11:30 - 11:45: / 420 A WINTER BASEFLOW CRITIAL FOR STREAM FOOD WEB PRODUCTIVITY IN APLINE STREAMS

5/21/2018  |   11:30 - 11:45   |  420 A

WINTER BASEFLOW CRITIAL FOR STREAM FOOD WEB PRODUCTIVITY IN APLINE STREAMS Stream basal resource availability, both autochthonous (i.e., within-system; e.g., biofilm) and allochthonous (i.e., external; e.g., coarse benthic organic matter [CBOM]), depends on catchment and stream characteristics (e.g., terrestrial vegetation, hydrological regime) and likely determines food web structure and function. We studied biofilm, CBOM, and macroinvertebrates in three catchments with differing degrees of glacial runoff, and thus hydrological regime, and vegetation cover (alpine prairie to subalpine forest). Biofilm chlorophyll-a (chla) was highest in winter months (Dec-Apr; monthly mean 0.54-1.38 mg/m2) with a secondary peak in September for snowmelt-dominated streams (1.87 mg/m2) while other streams and months had generally low chla (mean <0.32 mg/m2). CBOM was higher in the snowmelt-dominated streams compared to the glacial-fed streams (mean 8.6 vs 4.0 g/m2) without seasonal patterns. Macroinvertebrates consisted mainly of Diptera, Plecoptera and Ephemeroptera with compositions shifting with season and dependent on stream. For example, Baetidae were abundant Mai-July in all streams while high densities of very small Plecoptera coincided with the high chla found in September in snowmelt-dominated streams. Results suggest that hydrological regime drives patterns in food webs with the winter baseflow representing a critical period of high productivity in Alpine streams.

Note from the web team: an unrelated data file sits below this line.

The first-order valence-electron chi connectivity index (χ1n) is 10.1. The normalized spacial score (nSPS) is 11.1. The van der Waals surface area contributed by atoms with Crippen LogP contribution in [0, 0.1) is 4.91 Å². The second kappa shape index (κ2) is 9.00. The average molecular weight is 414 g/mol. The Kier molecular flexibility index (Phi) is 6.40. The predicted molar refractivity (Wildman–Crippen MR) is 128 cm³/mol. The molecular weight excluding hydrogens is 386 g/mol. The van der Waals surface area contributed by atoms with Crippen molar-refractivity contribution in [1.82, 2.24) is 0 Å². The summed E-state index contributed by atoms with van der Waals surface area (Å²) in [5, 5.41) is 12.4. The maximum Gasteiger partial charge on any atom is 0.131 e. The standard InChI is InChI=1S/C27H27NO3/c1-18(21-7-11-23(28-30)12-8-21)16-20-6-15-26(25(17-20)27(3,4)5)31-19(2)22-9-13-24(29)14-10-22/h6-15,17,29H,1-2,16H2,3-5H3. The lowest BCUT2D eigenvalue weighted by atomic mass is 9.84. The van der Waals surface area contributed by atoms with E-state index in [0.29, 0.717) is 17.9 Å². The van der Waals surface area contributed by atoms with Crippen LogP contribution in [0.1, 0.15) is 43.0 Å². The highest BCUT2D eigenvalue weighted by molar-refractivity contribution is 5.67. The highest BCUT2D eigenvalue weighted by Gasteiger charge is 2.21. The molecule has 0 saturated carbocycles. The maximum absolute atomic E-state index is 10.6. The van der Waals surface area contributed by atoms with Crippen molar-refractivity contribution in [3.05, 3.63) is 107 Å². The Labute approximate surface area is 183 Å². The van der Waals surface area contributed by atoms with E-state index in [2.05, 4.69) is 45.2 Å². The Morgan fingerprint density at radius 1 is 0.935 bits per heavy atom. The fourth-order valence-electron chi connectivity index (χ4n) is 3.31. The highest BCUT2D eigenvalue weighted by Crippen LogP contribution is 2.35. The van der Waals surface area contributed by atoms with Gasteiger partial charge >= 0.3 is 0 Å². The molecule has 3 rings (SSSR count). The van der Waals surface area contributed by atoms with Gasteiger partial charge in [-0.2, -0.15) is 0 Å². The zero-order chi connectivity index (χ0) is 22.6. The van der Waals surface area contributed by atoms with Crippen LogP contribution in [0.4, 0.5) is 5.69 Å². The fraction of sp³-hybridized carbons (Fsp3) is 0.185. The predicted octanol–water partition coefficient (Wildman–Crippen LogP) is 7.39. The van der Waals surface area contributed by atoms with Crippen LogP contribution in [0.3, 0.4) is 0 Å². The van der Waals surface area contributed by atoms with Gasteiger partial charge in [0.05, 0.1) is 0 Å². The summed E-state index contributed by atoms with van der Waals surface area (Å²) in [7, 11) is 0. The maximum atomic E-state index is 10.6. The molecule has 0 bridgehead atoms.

Janine Rüegg (Primary Presenter/Author), École Polytechnique Fédérale de Lausanne, janine.ruegg@epfl.ch;


Tom Battin (Co-Presenter/Co-Author), Ecole Polytechnique Fédérale de Lausanne, tom.battin@epfl.ch;


Presentation:
This presentation has not yet been uploaded.

11:45 - 12:00: / 420 A SEASONAL TOP DOWN EFFECTS OF FISH ON BENTHIC MACROINVERTEBRATES AND PERIPHYON IN A COLDWATER MICHIGAN STREAM

5/21/2018  |   11:45 - 12:00   |  420 A